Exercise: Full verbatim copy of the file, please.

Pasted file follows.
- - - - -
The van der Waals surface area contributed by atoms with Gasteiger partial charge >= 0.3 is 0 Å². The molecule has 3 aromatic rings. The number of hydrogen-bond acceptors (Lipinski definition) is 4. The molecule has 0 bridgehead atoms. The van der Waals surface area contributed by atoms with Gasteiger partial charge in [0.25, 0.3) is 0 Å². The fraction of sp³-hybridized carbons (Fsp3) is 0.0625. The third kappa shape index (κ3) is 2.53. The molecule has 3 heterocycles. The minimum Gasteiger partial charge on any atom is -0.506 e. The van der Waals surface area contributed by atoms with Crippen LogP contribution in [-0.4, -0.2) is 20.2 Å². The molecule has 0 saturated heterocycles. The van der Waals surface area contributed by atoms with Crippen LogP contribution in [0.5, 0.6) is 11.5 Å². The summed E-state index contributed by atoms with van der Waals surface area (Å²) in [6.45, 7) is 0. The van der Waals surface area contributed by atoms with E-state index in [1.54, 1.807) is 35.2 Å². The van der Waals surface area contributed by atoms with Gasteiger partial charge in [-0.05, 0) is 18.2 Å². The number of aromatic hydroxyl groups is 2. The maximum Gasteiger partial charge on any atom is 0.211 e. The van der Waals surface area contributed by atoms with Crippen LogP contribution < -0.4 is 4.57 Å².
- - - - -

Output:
The van der Waals surface area contributed by atoms with Gasteiger partial charge >= 0.3 is 0 Å². The molecule has 3 aromatic rings. The number of hydrogen-bond acceptors (Lipinski definition) is 4. The molecule has 0 bridgehead atoms. The van der Waals surface area contributed by atoms with Gasteiger partial charge in [0.25, 0.3) is 0 Å². The fraction of sp³-hybridized carbons (Fsp3) is 0.0625. The third kappa shape index (κ3) is 2.53. The molecule has 3 heterocycles. The minimum Gasteiger partial charge on any atom is -0.506 e. The van der Waals surface area contributed by atoms with Crippen LogP contribution in [-0.4, -0.2) is 20.2 Å². The molecule has 0 saturated heterocycles. The van der Waals surface area contributed by atoms with Crippen LogP contribution in [0.5, 0.6) is 11.5 Å². The summed E-state index contributed by atoms with van der Waals surface area (Å²) in [6.45, 7) is 0. The van der Waals surface area contributed by atoms with E-state index in [1.54, 1.807) is 35.2 Å². The van der Waals surface area contributed by atoms with Gasteiger partial charge in [-0.05, 0) is 18.2 Å². The number of aromatic hydroxyl groups is 2. The maximum Gasteiger partial charge on any atom is 0.211 e. The van der Waals surface area contributed by atoms with Crippen LogP contribution < -0.4 is 4.57 Å².